Nicola Kerr: The future of civil partnerships

Nicola Kerr, associate in the personal and family team at Brodies

Nicola Kerr, associate in the personal and family team at Brodies

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The face of marriage in Scotland changed dramatically in 2014 with the introduction of same-sex marriage.

When the clock struck midnight on Hogmanay last year, the first same-sex marriage ceremonies took place. While the move was welcomed by many for bringing equality for same-sex couples, others were concerned that it would result in inequality for heterosexual couples, who cannot enter into a civil partnership.

South of the Border, same-sex marriage was introduced in early 2014. Later that same year, it was reported that a heterosexual couple filed a judicial review at the High Court in London as they felt that they were being discriminated against based on their gender and sexual orientation by virtue of them not being allowed to enter into a civil partnership. While they could marry, they felt it was a patriarchal institution and argued that in a democratic society any social institution should be open to all. They were not alone in the views that they held.

The Scottish Government last week launched a consultation on the future of civil partnerships in Scotland. The consultation is not “out of the blue” as during the passage of the legislation that introduced same-sex marriage, the Government said it would carry out a review of civil partnerships. It seeks views on three options:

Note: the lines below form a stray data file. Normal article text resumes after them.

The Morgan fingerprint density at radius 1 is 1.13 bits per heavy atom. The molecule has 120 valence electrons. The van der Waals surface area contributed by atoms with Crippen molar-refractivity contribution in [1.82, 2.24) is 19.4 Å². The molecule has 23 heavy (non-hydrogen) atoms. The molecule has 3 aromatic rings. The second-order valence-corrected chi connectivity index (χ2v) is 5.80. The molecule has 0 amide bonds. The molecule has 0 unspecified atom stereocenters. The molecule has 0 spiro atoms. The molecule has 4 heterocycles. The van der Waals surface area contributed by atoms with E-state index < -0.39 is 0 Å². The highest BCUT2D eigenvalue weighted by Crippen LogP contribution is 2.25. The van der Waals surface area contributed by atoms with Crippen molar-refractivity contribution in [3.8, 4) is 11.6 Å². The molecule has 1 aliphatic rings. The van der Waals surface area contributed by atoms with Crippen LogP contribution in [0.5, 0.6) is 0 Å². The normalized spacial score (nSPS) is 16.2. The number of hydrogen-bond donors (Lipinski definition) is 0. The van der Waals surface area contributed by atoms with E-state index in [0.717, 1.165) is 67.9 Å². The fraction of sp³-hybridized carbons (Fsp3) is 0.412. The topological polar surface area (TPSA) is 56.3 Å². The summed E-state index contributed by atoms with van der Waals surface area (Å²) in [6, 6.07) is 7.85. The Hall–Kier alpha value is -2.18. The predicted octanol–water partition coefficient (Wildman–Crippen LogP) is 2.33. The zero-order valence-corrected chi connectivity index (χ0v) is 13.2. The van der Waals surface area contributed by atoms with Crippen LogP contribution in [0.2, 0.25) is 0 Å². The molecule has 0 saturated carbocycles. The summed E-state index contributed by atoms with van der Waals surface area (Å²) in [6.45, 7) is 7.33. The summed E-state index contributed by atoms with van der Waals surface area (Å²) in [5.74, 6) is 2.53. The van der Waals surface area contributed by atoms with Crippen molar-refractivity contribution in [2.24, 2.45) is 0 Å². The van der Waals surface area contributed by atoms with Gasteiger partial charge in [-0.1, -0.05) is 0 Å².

1. No change – civil partnerships will remain available for same sex couples only
2. Stopping new civil partnerships being registered at some date in the future
3. Introducing civil partnership for heterosexual couples in Scotland

The consultation paper details the arguments for and against the first two of these options, but does not do so for the third option. It simply indicates that the Government is not persuaded that opposite-sex civil partnership should be introduced in Scotland, and lists the reasons as to why such a view has been reached. Amongst these is that the recognition of opposite-sex civil partnership outwith Scotland would be limited; demand would be low; there would be “disproportionate costs”; and opposite-sex couples seeking to enter into a registered relationship have the option of marrying.

With regard to the second option, many will be wondering where this would leave same-sex couples who are already in a civil partnership. The Scottish Government has however indicated that existing civil partnerships would continue to be recognised, which is a similar position to that in Denmark and Sweden.

Wearing my lawyer’s hat, and looking at things from a legal perspective, the position of civil partners and married couples are almost exactly the same. Against that background, some will say that the debate is academic. However, there are those that feel very strongly that civil partnership should be open to all, no matter their gender or sexual orientation.

Whatever camp you fall into, if you wish to express your view, the deadline for responses to the consultation is 15 December 2015. We await the outcome with great interest.

Nicola Kerr is an associate in the personal and family team of law firm Brodies

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